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Is it a Blue Monday for you?

Is it a Blue Monday for you? January 18, 2016 by Mike Henshaw

Blue Monday is the most depressing day of the year. Says who?
In some countries, and certainly in our part of the world, the third Monday of January is dubbed Blue Monday.
It's said to be the most depressing day of the year; a perfect storm of bad weather (and we have had snow here!), post-Christmas angst, a flurry of credit card statements, and the dawning realisation that New Year’s resolutions are wobbling.
So what can you do to beat the blues? Here's some suggestions...
1.Try something new - and make plan.
Be creative; try a new approach to everyday tasks new to get your brain active. Think about your job and identify the areas where you'd like to improve your performance, then make a plan to do it.
2. Get physical.
By changing your physical state, from a simple shoulder-shake at your desk to a full work-out at the gym, or a walk at lunch time, you can change the way you feel.
Even a walk around the office or showroom can help, but make sure you observe as you go. You may notice changes you could suggest.
And capitalise on the light. Natural light helps stabilise serotonin and triggers endorphin, both mood-boosting hormones. See if you can get outside for at least ten minutes today (and every day!)..
3. Contact a friend or relative.
Get in touch with someone you have not heard from in a while; amazing how good that can make you feel.
4.Take a break.
Go somewhere different, maybe a coffee bar you have never been into or a new local deli. By changing your physical location and experiencing new things, you change your perspective on the world.
5. Be nice to colleagues - or to a stranger.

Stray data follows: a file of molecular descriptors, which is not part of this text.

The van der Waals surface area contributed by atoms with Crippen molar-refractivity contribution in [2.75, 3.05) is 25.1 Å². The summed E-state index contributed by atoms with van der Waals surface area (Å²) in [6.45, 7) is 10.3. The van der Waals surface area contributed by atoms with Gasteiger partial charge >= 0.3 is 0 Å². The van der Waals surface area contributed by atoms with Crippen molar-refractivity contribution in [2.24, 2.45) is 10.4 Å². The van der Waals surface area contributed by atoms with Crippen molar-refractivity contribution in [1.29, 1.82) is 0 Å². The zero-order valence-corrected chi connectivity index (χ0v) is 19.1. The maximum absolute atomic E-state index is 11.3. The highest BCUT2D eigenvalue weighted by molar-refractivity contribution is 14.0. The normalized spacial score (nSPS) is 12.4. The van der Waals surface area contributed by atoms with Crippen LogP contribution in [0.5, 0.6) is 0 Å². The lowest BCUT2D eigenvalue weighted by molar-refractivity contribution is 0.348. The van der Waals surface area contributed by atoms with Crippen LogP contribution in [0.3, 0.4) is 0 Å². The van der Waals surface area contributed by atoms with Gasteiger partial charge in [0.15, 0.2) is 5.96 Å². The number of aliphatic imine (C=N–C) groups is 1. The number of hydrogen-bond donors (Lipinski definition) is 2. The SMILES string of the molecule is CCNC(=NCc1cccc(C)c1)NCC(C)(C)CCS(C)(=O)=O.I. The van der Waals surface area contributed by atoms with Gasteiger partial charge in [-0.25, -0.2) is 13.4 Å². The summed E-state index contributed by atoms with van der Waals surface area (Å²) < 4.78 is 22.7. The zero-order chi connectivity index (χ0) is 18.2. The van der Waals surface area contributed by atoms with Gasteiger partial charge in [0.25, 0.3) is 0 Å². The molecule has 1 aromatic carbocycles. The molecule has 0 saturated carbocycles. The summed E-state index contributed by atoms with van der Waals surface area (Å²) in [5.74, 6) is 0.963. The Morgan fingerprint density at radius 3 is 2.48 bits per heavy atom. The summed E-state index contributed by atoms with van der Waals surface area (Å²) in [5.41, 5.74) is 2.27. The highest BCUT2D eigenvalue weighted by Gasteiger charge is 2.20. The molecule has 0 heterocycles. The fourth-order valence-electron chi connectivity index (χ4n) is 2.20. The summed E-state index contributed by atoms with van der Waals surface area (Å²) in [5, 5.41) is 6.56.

Do a random act of kindness; doing nice things for others is the best form of self-satisfaction.
Buy the buns or muffins for an afternoon coffee break, great for team spirit - or bring someone a latte they weren't expecting.
And practice altruism. There’s a growing body of research that links altruistic behaviour with improved health and a greater sense of wellbeing. Offer someone a genuine compliment, and/or make a contribution to a charity.
6. Smile.
When you smile, you release a cascade of feel-good chemicals in your brain.
Your body relaxes, and blood pressure may be lowered. Smiling is contagious, too, so if you smile at others you’ll help them feel better as well.
7. Be grateful.
Recent research has shown that when you take time to appreciate what you already have, you’ll feel more energetic and optimistic. Make a list of things you’re grateful for, and people you’re grateful you know.
8. Share you thoughts - and ask for feedback.
Share a thought, or a problem, with a colleague or line-manager and ask for feedback.

And do more of the same on Tuesday! And the day after, and the day after…
Before you know it, it will have been a great week and you will have changed some things for the better.


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